When violence in Myanmar sparked a mass exodus last August, hundreds of thousands of Rohingya fled for the border. Today, the Kutupalong camp in Cox’s Bazar, Bangladesh has become the world’s largest refugee camp, hosting more than 1 million people. WFP USA's M.J. Altman talks to one aid worker who’s been on the ground since the beginning of the crisis—and hears about a new threat that now looms.
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Sunee Singh was one of the first responders when the Rohingya refugee crisis first escalated last summer. As a Programme Policy Officer for the U.N. World Food Programme (WFP) in Cox’s Bazar, Bangladesh, she has been on the ground from the very beginning, working with humanitarian colleagues and local partners to respond to what has become one of the world’s biggest and most sudden crises.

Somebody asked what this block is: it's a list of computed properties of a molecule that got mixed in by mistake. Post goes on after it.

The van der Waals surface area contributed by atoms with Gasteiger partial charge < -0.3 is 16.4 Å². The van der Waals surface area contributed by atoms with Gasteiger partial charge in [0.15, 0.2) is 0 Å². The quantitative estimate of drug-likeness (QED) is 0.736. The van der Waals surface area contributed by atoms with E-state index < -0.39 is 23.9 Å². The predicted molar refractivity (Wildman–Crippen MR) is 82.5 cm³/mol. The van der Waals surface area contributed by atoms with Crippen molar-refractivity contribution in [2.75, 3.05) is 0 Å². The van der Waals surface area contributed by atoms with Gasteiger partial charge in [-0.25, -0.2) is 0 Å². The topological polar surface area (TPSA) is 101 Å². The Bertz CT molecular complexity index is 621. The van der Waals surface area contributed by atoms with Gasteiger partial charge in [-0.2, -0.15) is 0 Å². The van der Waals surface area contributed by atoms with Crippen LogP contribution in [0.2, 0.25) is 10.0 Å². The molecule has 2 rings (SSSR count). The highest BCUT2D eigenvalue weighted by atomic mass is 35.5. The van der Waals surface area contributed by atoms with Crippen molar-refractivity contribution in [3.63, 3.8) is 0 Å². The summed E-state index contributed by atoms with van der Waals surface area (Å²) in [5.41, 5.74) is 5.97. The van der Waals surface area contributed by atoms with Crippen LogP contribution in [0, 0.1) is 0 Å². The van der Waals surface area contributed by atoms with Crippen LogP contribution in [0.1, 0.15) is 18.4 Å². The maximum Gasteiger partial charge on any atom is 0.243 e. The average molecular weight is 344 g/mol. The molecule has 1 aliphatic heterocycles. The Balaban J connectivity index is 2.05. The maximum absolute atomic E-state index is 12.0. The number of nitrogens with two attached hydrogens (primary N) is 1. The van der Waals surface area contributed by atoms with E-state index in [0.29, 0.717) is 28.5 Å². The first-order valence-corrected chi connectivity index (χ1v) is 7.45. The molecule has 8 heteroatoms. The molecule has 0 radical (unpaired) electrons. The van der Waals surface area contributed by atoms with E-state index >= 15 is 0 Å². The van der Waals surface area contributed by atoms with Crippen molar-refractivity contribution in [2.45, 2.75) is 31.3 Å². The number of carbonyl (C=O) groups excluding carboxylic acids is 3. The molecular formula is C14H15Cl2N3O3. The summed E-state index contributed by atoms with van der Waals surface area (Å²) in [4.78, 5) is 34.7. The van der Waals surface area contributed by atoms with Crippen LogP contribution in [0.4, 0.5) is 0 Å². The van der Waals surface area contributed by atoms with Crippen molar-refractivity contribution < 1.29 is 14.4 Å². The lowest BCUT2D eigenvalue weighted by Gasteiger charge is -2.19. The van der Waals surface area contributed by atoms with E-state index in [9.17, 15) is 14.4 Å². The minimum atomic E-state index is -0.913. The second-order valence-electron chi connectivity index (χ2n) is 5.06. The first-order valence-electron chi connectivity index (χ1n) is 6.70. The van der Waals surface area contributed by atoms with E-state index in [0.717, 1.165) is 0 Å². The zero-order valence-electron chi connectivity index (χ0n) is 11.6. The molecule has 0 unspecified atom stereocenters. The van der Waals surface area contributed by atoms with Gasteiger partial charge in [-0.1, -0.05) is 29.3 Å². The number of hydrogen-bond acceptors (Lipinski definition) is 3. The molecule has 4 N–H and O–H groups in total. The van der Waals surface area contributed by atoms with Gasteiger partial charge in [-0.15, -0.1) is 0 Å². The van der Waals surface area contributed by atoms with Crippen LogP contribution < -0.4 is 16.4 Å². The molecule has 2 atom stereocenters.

Sunee Singh, a WFP Programme Officer in Cox’s Bazar, Bangladesh.
“The first few days, for every Rohingya having arrived, it was a situation of despair. I remember the sounds of children crying was more. But now I see children are playing, there are happy faces. So the situation has settled and it’s getting back to normal.
But I would say that that may not last long. Soon the frustrations may arise. Because how long can you be so dependent on aid?”